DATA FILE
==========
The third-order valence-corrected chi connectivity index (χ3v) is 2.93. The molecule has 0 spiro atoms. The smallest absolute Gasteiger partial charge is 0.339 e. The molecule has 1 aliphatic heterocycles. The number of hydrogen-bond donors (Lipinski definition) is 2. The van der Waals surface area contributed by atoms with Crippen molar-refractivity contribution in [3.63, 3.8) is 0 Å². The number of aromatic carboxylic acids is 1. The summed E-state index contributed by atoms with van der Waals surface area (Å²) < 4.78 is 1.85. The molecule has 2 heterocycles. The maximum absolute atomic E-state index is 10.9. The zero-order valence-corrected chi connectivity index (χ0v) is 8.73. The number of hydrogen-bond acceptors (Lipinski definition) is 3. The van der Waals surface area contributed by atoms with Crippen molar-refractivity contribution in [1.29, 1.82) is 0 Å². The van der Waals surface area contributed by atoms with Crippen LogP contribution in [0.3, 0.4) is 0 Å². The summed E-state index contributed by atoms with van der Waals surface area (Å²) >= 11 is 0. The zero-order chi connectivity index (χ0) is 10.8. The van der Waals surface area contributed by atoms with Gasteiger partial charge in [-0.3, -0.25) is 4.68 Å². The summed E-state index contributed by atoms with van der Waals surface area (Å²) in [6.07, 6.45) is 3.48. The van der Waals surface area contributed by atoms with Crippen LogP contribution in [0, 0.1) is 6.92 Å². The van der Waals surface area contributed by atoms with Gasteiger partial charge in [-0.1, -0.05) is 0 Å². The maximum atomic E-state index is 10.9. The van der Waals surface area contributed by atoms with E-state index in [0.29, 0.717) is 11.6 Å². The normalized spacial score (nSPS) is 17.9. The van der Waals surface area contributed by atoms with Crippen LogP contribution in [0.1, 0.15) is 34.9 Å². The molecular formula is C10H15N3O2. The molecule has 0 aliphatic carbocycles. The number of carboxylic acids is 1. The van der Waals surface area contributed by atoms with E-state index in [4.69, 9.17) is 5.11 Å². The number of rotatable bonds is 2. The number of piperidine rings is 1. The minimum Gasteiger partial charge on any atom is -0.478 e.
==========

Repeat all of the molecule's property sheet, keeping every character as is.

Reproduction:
The third-order valence-corrected chi connectivity index (χ3v) is 2.93. The molecule has 0 spiro atoms. The smallest absolute Gasteiger partial charge is 0.339 e. The molecule has 1 aliphatic heterocycles. The number of hydrogen-bond donors (Lipinski definition) is 2. The van der Waals surface area contributed by atoms with Crippen molar-refractivity contribution in [3.63, 3.8) is 0 Å². The number of aromatic carboxylic acids is 1. The summed E-state index contributed by atoms with van der Waals surface area (Å²) < 4.78 is 1.85. The molecule has 2 heterocycles. The maximum absolute atomic E-state index is 10.9. The zero-order valence-corrected chi connectivity index (χ0v) is 8.73. The number of hydrogen-bond acceptors (Lipinski definition) is 3. The van der Waals surface area contributed by atoms with Crippen molar-refractivity contribution in [1.29, 1.82) is 0 Å². The van der Waals surface area contributed by atoms with Crippen LogP contribution in [0.3, 0.4) is 0 Å². The summed E-state index contributed by atoms with van der Waals surface area (Å²) >= 11 is 0. The zero-order chi connectivity index (χ0) is 10.8. The van der Waals surface area contributed by atoms with Gasteiger partial charge in [-0.3, -0.25) is 4.68 Å². The summed E-state index contributed by atoms with van der Waals surface area (Å²) in [6.07, 6.45) is 3.48. The van der Waals surface area contributed by atoms with Crippen LogP contribution in [0, 0.1) is 6.92 Å². The van der Waals surface area contributed by atoms with Gasteiger partial charge in [-0.1, -0.05) is 0 Å². The maximum atomic E-state index is 10.9. The van der Waals surface area contributed by atoms with E-state index in [0.29, 0.717) is 11.6 Å². The normalized spacial score (nSPS) is 17.9. The van der Waals surface area contributed by atoms with Crippen LogP contribution in [0.1, 0.15) is 34.9 Å². The molecular formula is C10H15N3O2. The molecule has 0 aliphatic carbocycles. The number of carboxylic acids is 1. The van der Waals surface area contributed by atoms with E-state index in [4.69, 9.17) is 5.11 Å². The number of rotatable bonds is 2. The number of piperidine rings is 1. The minimum Gasteiger partial charge on any atom is -0.478 e.